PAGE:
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Roger Clarke's 'Identity Mythologies - 2006'

Avoid the Mythologies of Identity Control
and Rediscover a Sense of Balance and Proportion

Roger Clarke **

Version of 6 March 2006

Prepared for an invited presentation at Identity Management 2006, 7-8 March 2006, Sydney Convention & Exhibition Centre

© Xamax Consultancy Pty Ltd, 2005

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This document is at

The accompanying slide-set is at


Since 12 September 2001, we've been living in a doubly-troubled era. The discovery that terrorists were capable of more dramatic attacks than we'd all expected was a rude shock. But the much greater threat to free societies has been the ensuing, unprecedented assault on personal liberties. For several years now, authoritarianism has had the upper hand, and has been as extreme in its own way as the intolerant ethos of the religious fundamentalists.

A whole flotilla of myths has been perpetrated by national security agencies, and sponsored by governments. Over-excited vendors are pushing half-baked technologies. Fortunately for civilisation, most of them are ineffective. To the extent that these technologies work as claimed, they are far more dangerous to our society than the ills of organised crime and terrorism.

This presentation takes a new look at the nature of identities and entities, of identifiers and of identification. It debunks the myths that undermine conventional notions of identity management. It presents the realities of biometrics as an antidote to the zeal of the suppliers. And it throws into stark relief the lies that are being said about the ability of such technologies to find terrorists.

There is a real world of identity management, authentication and authorisation. It recognises the limitations of technologies. It applies risk assessment and risk management techniques. It embodies appreciation of public policy issues, and it understands that there is a fundamental need for public acceptability.

Control of public and private life by the State and large corporations is a recipe for stagnation, not just socially, artistically and politically, but also economically. The authoritarian technologies and schemes that are being presented at this event as if they represented progress, and their proponents, must be given a very cold shower, to wake them up to the realities of democratic society.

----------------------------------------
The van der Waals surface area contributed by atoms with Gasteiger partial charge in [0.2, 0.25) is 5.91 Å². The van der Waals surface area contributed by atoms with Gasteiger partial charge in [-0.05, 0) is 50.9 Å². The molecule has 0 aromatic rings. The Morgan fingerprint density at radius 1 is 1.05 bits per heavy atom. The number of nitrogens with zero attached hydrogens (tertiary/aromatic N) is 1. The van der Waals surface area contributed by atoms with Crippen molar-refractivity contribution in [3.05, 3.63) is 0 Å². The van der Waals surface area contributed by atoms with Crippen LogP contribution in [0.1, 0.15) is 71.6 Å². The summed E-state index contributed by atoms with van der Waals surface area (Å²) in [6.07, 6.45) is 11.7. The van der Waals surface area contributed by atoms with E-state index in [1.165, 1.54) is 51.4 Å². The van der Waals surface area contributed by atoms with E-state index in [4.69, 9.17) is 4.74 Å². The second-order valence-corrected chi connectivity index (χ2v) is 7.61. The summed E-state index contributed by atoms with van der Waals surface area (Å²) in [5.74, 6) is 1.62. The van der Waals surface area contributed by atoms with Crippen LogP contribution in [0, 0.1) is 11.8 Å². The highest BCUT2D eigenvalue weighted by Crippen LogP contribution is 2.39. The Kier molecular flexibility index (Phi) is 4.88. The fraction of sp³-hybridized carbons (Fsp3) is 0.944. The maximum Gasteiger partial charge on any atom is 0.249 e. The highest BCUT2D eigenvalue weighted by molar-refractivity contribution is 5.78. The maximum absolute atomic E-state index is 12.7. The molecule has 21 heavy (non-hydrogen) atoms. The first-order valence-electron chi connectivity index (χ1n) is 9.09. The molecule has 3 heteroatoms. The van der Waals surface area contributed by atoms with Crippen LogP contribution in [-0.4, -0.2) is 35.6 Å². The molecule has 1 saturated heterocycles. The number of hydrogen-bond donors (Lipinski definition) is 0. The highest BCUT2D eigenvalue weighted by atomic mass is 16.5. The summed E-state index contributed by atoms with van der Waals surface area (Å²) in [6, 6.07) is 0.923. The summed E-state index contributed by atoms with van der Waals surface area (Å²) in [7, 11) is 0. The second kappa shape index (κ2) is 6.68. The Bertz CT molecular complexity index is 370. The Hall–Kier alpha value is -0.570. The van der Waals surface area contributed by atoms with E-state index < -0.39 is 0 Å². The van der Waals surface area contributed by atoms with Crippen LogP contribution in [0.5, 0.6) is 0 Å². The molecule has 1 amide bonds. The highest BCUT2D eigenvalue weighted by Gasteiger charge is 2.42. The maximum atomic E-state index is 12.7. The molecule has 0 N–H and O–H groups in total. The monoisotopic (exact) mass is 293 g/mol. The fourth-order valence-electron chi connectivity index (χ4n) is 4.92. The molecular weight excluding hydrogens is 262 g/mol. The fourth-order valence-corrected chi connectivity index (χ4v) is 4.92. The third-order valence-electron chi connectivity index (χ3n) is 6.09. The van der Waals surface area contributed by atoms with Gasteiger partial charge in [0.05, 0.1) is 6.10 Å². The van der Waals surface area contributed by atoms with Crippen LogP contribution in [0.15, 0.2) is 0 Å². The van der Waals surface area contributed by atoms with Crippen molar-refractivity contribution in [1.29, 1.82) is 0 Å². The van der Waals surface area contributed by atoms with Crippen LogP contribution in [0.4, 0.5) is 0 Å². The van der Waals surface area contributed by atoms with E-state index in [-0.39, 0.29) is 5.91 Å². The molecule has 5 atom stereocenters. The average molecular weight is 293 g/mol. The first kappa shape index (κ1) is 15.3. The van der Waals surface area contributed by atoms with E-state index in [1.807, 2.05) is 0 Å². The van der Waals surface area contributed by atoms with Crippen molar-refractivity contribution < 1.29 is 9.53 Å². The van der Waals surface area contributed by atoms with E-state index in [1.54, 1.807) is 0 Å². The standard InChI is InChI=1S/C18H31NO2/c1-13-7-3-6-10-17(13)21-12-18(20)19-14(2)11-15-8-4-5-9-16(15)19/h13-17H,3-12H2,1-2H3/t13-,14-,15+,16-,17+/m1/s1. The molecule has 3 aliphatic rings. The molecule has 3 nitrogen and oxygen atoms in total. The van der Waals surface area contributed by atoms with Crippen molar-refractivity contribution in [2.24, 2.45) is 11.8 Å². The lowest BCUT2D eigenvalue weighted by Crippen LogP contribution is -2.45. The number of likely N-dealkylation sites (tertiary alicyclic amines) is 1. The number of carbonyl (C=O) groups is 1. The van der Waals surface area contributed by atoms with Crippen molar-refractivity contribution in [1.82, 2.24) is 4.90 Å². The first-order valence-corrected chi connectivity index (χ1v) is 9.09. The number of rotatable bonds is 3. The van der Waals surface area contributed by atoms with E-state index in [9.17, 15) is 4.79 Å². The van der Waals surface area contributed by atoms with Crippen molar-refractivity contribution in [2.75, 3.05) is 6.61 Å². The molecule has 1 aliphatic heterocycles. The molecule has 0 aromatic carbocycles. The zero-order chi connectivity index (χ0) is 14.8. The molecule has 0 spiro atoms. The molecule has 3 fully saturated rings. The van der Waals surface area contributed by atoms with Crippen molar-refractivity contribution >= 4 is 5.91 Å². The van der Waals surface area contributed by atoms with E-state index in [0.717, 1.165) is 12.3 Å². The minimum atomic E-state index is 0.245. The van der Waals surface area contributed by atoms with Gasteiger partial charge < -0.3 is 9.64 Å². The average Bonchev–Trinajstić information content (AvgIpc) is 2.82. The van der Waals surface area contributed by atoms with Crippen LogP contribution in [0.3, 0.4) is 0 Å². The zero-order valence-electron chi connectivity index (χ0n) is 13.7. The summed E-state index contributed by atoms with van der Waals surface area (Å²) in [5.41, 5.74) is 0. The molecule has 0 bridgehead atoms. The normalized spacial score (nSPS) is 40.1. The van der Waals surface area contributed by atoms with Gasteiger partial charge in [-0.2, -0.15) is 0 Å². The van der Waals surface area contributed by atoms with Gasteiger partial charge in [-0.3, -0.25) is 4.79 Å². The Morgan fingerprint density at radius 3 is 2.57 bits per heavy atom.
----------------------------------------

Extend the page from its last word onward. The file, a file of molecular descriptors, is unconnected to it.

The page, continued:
Clarke R. (1994) 'Human Identification in Information Systems: Management Challenges and Public Policy Issues' Info. Technology & People 7,4 (December 1994). At

Clarke R. (1999) 'Anonymous, Pseudonymous and Identified Transactions: The Spectrum of Choice', Proc. IFIP User Identification & Privacy Protection Conference, Stockholm, June 1999, at

Clarke R. (2001) 'Authentication: A Sufficiently Rich Model to Enable e-Business', Xamax Consultancy Pty Ltd, December 2001, at - a comprehesive paper

Clarke R. (2002) 'Biometrics' Inadequacies and Threats, and the Need for Regulation' Xamax Consultancy Pty Ltd, April 2002, at

Clarke R. (2003a) 'Identification and Authentication Fundamentals' Xamax Consultancy Pty Ltd, August 2003, at identity and authentication fundamentals

Clarke R. (2003b) 'Authentication Re-visited: How Public Key Infrastructure Could Yet Prosper' Proc. 16th Int'l eCommerce Conf., Bled, Slovenia, 9-11 June 2003, at

Clarke R. (2004a) 'Identity Management: The Technologies, Their Business Value, Their Problems, Their Prospects' Xamax Consultancy Pty Ltd, March 2004, 70 pp. The Executive Summary, Contents and ordering details are at

Clarke R. (2004b) 'Biometric Insecurity' Invited Presentation, Proc. AusCERT, Gold Coast, 24 May 2004, at

Additional papers on identity and authentication topics are indexed here

Background to the Presenter

Roger Clarke is Principal of Xamax Consultancy Pty Ltd, Canberra. His primary expertise is in strategic and policy aspects of eBusiness, information infrastructure, and dataveillance and privacy.

He has spent 35 years in the I.T. industry, in Sydney, London, Zürich and Canberra, as professional, manager, academic, consultant and company Director and Chair. He holds Honours, Masters and doctoral degrees in Information Systems.

He spent 1984-95 as a senior academic, and he continues as a Visiting Professor in three universities:

Fuller biodata is here.

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The content and infrastructure for these community service pages are provided by Roger Clarke through his consultancy company, Xamax.

From the site's beginnings in August 1994 until February 2009, the infrastructure was provided by the Australian National University. During that time, the site accumulated close to 30 million hits. It passed 65 million in early 2021.

Sponsored by the Gallery, Bunhybee Grasslands, the extended Clarke Family, Knights of the Spatchcock and their drummer
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Created: 1 November 2005 - Last Amended: 6 March 2006 by Roger Clarke - Site Last Verified: 15 February 2009
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